Books

A Writer Through and Theroux

by Michael Gross Photographed by Steve McCurry
Saturday, April 14, 2018


 


Figures in a Landscape: People and Places (Houghton Mifflin Harcourt, $28, on sale May 8) is the latest collection of essays, literary criticism and profiles by the acclaimed novelist and travel writer Paul Theroux.  It combines dispatches from distant lands like Ecuador and Zambia with glimpses into the lives of the likes of Oliver Sacks, Elizabeth Taylor, Michael Jackson and Robin Williams, and incisive looks at the work of writers as diverse as Muriel Spark and Hunter Thompson.  And all of it is framed with Theroux’ meditations on the life and craft of a great American writer.  AVENUE recently talked to Theroux via e-mail about all of that.  


AVENUE: What travel years of your life are covered in this collection of stories and what are your perceptions of how the world has changed, for better and worse? Where and how would you travel now and in pursuit of what stories.


THEROUX: These essays, portraits, travel pieces and reflections are the fruit of the past 17 years – since my last collection in “Fresh Air Fiend.” The world has contracted, but the world population has increased, now to 7.5 billion, the majority of them living in poverty. So the challenges are obvious – how to accommodate this great number on the planet, especially as the planet ‘s oceans are becoming befouled and its forests and wetlands and glaciers receding. I once traveled for pure enjoyment. These days I see travel as a my mission towards enlightenment, and to share it through my work. I am a pessimist in my beliefs, an optimist in my actions.


Paul Theroux in Alabama, March, 2013

AVENUE: As both a writer of fiction and nonfiction, you are an anomaly and have achieved success in both genres. How does one impact the other and which stories in this collection inspired one or the other?


THEROUX: Many of these essays are celebrations of books and writers – Muriel Spark, Henry David Thoreau, George Simenon, Somerset Maugham, Graham Greene and others. Reading made me a traveler, and travel inspired wide reading – of the places, their histories, their novels. I think being a fiction writer helped me immensely in looking closely at landscapes and people, and portraying them. A good ear and a good eye are essential in travel writing, and they are the essence of fiction writing. My favorite fiction writers also tend to be intrepid travelers – Rebecca West, Mark Twain, Greene, Maugham.


AVENUE: Is there a story that you’ve read by another author that you wish you’d written and would have put in this collection or one you’re working on? Who are your favorites or those you’d like to emulate.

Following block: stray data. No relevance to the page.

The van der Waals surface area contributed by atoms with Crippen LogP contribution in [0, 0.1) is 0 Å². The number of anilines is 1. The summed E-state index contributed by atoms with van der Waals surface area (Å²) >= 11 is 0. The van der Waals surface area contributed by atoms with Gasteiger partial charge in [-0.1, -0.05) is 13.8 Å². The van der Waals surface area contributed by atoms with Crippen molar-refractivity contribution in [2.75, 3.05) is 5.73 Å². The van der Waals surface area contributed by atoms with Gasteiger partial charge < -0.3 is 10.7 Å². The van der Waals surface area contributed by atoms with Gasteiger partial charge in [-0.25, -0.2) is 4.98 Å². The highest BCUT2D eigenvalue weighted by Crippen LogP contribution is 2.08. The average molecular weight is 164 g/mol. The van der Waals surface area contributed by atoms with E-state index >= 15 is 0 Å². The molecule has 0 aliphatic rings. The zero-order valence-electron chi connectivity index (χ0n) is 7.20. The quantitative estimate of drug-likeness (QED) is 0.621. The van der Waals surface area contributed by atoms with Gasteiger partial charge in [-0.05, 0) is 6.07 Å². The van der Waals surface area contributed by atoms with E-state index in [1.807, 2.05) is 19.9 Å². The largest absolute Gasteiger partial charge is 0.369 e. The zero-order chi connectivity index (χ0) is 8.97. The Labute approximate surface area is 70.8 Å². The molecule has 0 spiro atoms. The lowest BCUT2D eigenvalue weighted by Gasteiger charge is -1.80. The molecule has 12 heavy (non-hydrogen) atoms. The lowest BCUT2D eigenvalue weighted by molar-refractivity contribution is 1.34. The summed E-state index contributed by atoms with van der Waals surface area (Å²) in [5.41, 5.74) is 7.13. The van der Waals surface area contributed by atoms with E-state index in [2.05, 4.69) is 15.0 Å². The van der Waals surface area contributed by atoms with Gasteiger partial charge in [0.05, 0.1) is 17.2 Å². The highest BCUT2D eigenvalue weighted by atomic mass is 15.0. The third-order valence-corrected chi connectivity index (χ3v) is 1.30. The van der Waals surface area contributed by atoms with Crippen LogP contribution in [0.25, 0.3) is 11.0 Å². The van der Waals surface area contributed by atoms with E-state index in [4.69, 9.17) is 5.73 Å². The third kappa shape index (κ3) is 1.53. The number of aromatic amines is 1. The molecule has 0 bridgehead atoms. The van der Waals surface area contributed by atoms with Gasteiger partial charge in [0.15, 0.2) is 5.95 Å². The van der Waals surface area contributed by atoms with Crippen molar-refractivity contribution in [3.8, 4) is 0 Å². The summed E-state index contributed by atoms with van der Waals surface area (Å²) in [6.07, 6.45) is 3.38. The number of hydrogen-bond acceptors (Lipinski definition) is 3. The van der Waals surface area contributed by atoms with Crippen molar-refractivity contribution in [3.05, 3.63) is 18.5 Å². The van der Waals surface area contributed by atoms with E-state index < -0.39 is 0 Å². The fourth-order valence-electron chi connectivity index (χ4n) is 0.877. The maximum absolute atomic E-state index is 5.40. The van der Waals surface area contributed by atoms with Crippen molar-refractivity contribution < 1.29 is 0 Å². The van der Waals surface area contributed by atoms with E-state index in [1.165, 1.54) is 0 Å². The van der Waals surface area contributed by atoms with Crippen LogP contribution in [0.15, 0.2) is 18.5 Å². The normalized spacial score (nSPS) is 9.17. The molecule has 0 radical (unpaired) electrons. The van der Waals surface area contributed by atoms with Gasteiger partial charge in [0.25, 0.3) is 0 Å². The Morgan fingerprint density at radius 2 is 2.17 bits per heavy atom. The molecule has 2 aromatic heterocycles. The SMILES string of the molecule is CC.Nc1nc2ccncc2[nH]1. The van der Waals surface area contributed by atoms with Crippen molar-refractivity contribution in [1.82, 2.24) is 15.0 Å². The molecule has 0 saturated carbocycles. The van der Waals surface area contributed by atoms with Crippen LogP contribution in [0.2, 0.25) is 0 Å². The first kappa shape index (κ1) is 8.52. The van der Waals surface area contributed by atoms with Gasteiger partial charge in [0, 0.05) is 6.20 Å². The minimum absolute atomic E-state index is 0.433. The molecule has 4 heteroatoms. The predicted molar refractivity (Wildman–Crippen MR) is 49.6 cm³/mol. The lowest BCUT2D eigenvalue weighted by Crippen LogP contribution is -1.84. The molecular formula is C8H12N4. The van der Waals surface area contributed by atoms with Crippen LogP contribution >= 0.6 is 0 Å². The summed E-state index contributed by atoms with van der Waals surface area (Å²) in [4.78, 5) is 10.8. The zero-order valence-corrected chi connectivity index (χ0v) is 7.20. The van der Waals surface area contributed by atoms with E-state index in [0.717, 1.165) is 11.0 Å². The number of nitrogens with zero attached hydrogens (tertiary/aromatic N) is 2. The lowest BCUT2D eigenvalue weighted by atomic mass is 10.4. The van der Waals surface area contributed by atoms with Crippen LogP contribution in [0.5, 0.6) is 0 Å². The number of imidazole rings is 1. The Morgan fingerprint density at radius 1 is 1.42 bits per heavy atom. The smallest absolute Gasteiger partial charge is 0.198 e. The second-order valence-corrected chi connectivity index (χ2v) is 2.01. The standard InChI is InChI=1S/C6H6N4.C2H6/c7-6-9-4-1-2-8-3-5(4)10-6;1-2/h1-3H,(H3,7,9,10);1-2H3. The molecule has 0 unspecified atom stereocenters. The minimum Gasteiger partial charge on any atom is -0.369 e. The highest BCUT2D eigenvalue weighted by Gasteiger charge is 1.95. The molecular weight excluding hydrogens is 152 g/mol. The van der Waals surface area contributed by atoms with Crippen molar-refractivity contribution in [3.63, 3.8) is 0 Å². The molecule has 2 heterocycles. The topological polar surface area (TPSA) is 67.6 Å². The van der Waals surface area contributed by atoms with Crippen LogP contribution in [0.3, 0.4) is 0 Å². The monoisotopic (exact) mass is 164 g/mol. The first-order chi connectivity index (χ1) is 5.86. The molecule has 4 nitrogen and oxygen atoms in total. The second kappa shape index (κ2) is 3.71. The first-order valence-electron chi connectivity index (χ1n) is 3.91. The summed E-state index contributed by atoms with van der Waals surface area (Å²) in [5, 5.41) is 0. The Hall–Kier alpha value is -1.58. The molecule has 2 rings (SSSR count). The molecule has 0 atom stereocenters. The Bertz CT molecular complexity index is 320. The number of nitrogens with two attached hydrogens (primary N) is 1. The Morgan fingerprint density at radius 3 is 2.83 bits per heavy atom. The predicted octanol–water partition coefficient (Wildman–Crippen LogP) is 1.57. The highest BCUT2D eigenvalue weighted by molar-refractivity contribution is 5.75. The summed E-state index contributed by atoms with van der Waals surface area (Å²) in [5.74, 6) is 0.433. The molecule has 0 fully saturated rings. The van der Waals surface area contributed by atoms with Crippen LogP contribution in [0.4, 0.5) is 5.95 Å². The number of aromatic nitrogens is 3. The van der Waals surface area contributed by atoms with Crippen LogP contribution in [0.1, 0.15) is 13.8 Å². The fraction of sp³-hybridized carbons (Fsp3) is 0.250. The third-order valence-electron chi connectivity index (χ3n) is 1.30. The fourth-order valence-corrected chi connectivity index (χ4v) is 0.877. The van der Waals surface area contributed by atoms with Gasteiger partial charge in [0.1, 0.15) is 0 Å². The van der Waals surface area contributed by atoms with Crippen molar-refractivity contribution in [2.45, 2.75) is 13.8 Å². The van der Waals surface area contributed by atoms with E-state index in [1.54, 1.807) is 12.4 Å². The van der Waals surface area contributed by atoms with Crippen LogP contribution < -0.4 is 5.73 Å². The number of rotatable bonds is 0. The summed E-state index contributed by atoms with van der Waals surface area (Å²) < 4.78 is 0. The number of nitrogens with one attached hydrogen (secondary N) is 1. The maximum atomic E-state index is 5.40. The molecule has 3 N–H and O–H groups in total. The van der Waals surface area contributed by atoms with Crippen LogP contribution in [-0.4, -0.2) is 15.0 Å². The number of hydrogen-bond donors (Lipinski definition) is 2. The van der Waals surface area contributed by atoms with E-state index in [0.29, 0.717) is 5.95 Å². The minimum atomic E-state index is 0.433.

THEROUX: There was a story in a recent New York Times Magazine about a Polish kayaker, seventy years old, who paddled across the pacific in his tiny boat. The reporting was well done. But I would love to have met that man and written his story.


AVENUE: How is this collection of stories different from others you’ve done?


THEROUX: I am older, more patient, and well aware that formal writing for magazines (collected here) is quite different than for the website or the blog. Magazines are folding – what will replace them? I think more rigorous standards on the Internet, better editing, less gush. The Internet is full of inaccuracies and urban myths or misattributions. I know this because I often find I am misquoted, or credited with pieces I did not write.


AVENUE: If you were twenty again, on reflection, how would you have changed your writing life or added to it?


THEROUX: I was 22 in Africa – Nyasaland (soon to be Malawi) in 1963-64. I had access to a big bulky tape-recorder, with those wheel-like spools. I greatly regret that I did not travel around the country recording the memories of people, the men and women who in their 70s had been born in the 19th Century and would have remembered a very different Africa, with a small population, and traditional skills and beliefs and modes of survival, as well as folk tales and wise sayings. They would have remembered World War One, which was also fought in East and Central Africa. Too late for that, but I am an advocate of oral histories – and this is the heart of travel writing.


AVENUE: You’ve a voracious appetite as a waterman, gardener, collector, reader. What do you love as inspiration in your life?  Do you have a muse?


THEROUX: I crave serenity and solitude, and my wife makes this possible.


AVENUE: Where do you go from here?


THEROUX: I am traveling in Mexico, for a book. And I have a corker of an idea for a novel, set in Hawaii.


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